No-one can dispute the existence of large criminal markets generating huge profits for those involved, but which Criminal markets are the largest, which are the fastest growing and which markets are emerging?
Which Countries generate the most in Criminal proceeds and which Countries are likeliest to launder most, from domestic and foreign financial crime proceeds.
Which money laundering methods are the most popular, and which groups benefit the most?
In this Report, estimates are provided to answer all of these questions and more
Illegal Fishing represents one of the largest markets open to and exploited by organised criminal groups, but beyond overfishing and the environmental challenges this brings, other serious crimes are also involved, including drugs and human trafficking, corruption and tax evasion, particularly effecting developing Countries. its time Illegal fishing was considered as a major financial crime issue as well as an environmental one. For more read the Intelligence Briefing on IUU Fishing by FCN.
With fish and other aquatic animals an important part of many peoples diet, it’s estimated by the Food and Agriculture Organization (FAO) of the United Nations, that we catch approximately 171 million metric tons (likely more than 2 trillion fish) annually (2016) worth an estimated USD362 billion.
Virtual Currencies (VC) have come a long way in the 10 years since Bitcoin first emerged, born out of the financial crises and now a decade later they are considered part of the financial landscape. With more than 1,000 VC’s to choose from, tens of millions of customers use VC whether as a store of value, unit of account and/or as a payment medium. As with any currency, there are those minorities that use it to further illicit acts. Criminals have recognised that VC has unique properties that could potentially serve their interests in laundering illicit funds and evading law enforcement. Users of VC employ pseudonyms rather than names, funds can be transferred without intermediaries and across international borders as easily as sending email.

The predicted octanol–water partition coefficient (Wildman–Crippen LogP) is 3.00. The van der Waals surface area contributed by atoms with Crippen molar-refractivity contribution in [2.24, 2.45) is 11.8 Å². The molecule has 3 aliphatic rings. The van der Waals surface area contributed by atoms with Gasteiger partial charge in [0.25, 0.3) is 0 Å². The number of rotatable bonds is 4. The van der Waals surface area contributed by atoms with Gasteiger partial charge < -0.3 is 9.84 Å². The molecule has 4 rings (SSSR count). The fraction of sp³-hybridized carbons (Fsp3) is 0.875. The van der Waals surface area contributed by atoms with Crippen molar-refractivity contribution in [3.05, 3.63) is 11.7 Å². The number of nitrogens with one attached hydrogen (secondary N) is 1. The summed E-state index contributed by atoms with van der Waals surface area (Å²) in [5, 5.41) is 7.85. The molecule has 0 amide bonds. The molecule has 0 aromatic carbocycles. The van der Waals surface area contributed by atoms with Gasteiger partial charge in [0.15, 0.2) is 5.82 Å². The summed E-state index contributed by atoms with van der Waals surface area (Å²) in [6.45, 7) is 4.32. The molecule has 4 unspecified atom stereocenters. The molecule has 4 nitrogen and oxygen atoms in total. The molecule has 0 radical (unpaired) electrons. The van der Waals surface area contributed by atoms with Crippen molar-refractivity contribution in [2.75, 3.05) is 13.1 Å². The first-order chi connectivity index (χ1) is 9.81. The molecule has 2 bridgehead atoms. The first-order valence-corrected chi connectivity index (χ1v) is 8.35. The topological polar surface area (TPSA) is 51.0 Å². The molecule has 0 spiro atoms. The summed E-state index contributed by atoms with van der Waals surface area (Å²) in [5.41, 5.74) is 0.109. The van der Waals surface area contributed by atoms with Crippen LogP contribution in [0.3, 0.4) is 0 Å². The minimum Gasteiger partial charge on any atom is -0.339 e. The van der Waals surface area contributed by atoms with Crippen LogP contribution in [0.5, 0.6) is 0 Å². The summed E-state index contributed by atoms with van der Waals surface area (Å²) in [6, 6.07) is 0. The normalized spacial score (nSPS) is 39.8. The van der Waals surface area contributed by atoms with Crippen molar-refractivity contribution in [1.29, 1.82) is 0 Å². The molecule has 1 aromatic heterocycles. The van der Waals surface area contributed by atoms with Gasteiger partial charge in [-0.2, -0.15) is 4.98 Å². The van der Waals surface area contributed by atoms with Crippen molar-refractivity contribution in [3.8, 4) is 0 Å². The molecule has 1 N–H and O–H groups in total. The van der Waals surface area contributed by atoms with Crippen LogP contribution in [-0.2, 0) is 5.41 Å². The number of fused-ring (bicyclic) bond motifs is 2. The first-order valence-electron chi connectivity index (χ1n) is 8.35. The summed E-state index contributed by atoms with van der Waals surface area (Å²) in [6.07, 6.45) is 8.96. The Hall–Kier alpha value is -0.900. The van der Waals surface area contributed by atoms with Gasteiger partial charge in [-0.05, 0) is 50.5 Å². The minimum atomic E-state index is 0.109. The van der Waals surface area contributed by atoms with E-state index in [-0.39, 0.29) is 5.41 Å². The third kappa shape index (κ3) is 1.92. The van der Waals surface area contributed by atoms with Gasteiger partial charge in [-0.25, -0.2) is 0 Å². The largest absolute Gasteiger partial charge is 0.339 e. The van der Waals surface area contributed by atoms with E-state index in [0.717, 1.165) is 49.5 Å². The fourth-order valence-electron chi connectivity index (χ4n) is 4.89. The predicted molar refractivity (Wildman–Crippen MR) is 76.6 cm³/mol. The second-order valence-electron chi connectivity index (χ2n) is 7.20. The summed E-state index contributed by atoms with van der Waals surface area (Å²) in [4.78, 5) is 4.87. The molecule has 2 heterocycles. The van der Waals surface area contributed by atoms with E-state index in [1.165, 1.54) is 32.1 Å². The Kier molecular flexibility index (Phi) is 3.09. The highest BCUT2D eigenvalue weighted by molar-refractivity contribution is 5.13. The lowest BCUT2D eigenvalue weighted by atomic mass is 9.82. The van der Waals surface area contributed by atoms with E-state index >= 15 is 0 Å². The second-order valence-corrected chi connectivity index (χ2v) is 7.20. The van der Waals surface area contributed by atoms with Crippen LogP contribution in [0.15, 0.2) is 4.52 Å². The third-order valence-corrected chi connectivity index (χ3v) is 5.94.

Is Money Laundering a modern phenomena?
Whilst the term “money laundering” in the sense we understand it now was first used in print in 1973 during the Watergate scandalmoney laundering as a practice reaches much further back into history. Its origins may lie as far back as 4,000BC when Chinese merchants found ways to conceal or move assets accumulated through trade in order to avoid confiscation. We can see many of the actions that form the basis for money laundering throughout history; such as the trafficking of opium after cultivation of the opium poppy began in c. 3400BC, counterfeiting of coins recorded in 640BC, the case of Hegestratos’ Fraud in 300BC, or Roman laws addressing forgery which were enacted through 80BC.